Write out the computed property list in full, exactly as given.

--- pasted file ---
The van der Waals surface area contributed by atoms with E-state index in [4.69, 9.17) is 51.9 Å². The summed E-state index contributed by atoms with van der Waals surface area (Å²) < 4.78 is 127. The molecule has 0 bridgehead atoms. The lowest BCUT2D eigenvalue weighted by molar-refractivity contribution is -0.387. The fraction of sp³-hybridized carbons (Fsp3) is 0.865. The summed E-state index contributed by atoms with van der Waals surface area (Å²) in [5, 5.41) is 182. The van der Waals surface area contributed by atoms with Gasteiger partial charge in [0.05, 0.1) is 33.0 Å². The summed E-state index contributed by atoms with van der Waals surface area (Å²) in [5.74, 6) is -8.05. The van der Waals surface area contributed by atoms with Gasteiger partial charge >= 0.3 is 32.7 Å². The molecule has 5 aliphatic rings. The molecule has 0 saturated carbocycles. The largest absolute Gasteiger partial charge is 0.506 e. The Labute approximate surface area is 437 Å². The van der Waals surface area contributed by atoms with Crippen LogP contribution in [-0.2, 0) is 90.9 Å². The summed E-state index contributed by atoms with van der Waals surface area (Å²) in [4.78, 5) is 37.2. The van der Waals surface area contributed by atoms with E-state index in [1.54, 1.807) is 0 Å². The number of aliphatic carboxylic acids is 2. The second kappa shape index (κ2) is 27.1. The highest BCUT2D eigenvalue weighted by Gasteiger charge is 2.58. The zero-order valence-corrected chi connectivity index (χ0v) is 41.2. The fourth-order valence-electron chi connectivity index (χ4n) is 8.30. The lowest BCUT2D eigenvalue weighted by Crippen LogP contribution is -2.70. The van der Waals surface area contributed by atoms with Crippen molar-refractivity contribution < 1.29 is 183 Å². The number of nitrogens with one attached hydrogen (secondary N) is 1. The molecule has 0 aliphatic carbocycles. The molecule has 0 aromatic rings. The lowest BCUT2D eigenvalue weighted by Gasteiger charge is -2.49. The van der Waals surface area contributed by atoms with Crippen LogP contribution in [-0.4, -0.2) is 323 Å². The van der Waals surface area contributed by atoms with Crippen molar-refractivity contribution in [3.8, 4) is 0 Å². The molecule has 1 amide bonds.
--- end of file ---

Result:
The van der Waals surface area contributed by atoms with E-state index in [4.69, 9.17) is 51.9 Å². The summed E-state index contributed by atoms with van der Waals surface area (Å²) < 4.78 is 127. The molecule has 0 bridgehead atoms. The lowest BCUT2D eigenvalue weighted by molar-refractivity contribution is -0.387. The fraction of sp³-hybridized carbons (Fsp3) is 0.865. The summed E-state index contributed by atoms with van der Waals surface area (Å²) in [5, 5.41) is 182. The van der Waals surface area contributed by atoms with Gasteiger partial charge in [0.05, 0.1) is 33.0 Å². The summed E-state index contributed by atoms with van der Waals surface area (Å²) in [5.74, 6) is -8.05. The van der Waals surface area contributed by atoms with Gasteiger partial charge >= 0.3 is 32.7 Å². The molecule has 5 aliphatic rings. The molecule has 0 saturated carbocycles. The largest absolute Gasteiger partial charge is 0.506 e. The Labute approximate surface area is 437 Å². The van der Waals surface area contributed by atoms with Crippen LogP contribution in [-0.2, 0) is 90.9 Å². The summed E-state index contributed by atoms with van der Waals surface area (Å²) in [4.78, 5) is 37.2. The van der Waals surface area contributed by atoms with E-state index in [1.54, 1.807) is 0 Å². The number of aliphatic carboxylic acids is 2. The second kappa shape index (κ2) is 27.1. The highest BCUT2D eigenvalue weighted by Gasteiger charge is 2.58. The zero-order valence-corrected chi connectivity index (χ0v) is 41.2. The fourth-order valence-electron chi connectivity index (χ4n) is 8.30. The lowest BCUT2D eigenvalue weighted by Crippen LogP contribution is -2.70. The van der Waals surface area contributed by atoms with Crippen molar-refractivity contribution < 1.29 is 183 Å². The number of nitrogens with one attached hydrogen (secondary N) is 1. The molecule has 0 aliphatic carbocycles. The molecule has 0 aromatic rings. The lowest BCUT2D eigenvalue weighted by Gasteiger charge is -2.49. The van der Waals surface area contributed by atoms with Crippen LogP contribution in [-0.4, -0.2) is 323 Å². The van der Waals surface area contributed by atoms with Crippen molar-refractivity contribution in [3.8, 4) is 0 Å². The molecule has 1 amide bonds.